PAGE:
When I type $e^{\frac{\ln(r)}{2^{j}}}$, the output is:

enter image description here

In the exponent, the denominator looks like 2j (especially in normal font), but it is supposed to look like 2^j. How can I make the term 2^j look more distinguishable? More precisely, how to move the letter j "higher", so to speak?

I have tried \dfrac instead of \frac, but it doesn't give me the desired result.

Thanks for the help!

  • 3
    The denominator of a fraction is always "cramped", by design. One could work around this, but how about instead, just writing $e^{\ln(r)/2^j}$?
    – Ryan Reich
    Oct 13, 2013 at 6:19
  • @RyanReich: Ah! That's an excellent suggestion. Thanks :)
    – Prism
    Oct 13, 2013 at 6:31

1 Answer 1


I think you have two options:

  • write the fraction in the exponent in inline form (with a / rather than with a horizontal bar), with or without pairs of inner parentheses; or

  • don't use an exponent and write \exp ....

Your original form and the two alternatives look like this:

enter image description here


$e^{(\ln(r)/(2^j))}$ or $e^{(\ln r/2^j)}$


For (much) more on the subject of why it may be a good idea to avoid fractions with horizontal bars in inline math expressions and in exponent terms, do check out the posting Guidelines for typesetting fractions.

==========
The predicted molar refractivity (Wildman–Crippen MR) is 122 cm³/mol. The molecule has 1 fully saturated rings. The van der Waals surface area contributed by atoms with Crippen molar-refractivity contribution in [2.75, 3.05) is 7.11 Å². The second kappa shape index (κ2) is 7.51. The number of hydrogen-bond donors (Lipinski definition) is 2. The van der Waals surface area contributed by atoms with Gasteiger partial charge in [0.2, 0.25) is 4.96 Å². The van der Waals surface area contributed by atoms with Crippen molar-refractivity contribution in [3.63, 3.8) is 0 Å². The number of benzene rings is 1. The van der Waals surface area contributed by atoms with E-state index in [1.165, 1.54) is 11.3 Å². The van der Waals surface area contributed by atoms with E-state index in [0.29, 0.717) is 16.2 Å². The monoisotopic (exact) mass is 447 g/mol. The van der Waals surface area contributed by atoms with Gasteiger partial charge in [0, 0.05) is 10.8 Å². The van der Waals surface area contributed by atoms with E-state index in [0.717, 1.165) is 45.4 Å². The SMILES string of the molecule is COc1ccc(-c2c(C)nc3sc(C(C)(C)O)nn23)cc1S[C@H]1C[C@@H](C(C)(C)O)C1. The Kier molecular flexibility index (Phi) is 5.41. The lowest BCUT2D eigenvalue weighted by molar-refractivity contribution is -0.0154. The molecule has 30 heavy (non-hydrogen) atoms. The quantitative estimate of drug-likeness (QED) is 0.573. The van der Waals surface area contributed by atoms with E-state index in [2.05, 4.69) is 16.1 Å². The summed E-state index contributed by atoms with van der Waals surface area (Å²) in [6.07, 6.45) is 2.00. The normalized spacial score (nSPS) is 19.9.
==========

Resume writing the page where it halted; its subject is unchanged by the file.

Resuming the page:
• Thanks for the answer! I also looked at your nice answer in the linked page. It is very informative, and makes me realize that I have been overusing \frac and \dfrac a lot...
    – Prism
    Oct 13, 2013 at 6:41
  • 2
    Perhaps I'd use $\exp(\ln r/2^j)$. The symbol is not ambiguous because operators bind more strictly than the division operation symbol. Adding parentheses around r may help (although I don't like it).
    – egreg
    Oct 13, 2013 at 13:27
  • @egreg - I agree, those two inner pairs of round parentheses make the whole thing look a bit too busy. I'll post an augmented set of solutions.
    – Mico
    Oct 13, 2013 at 13:34

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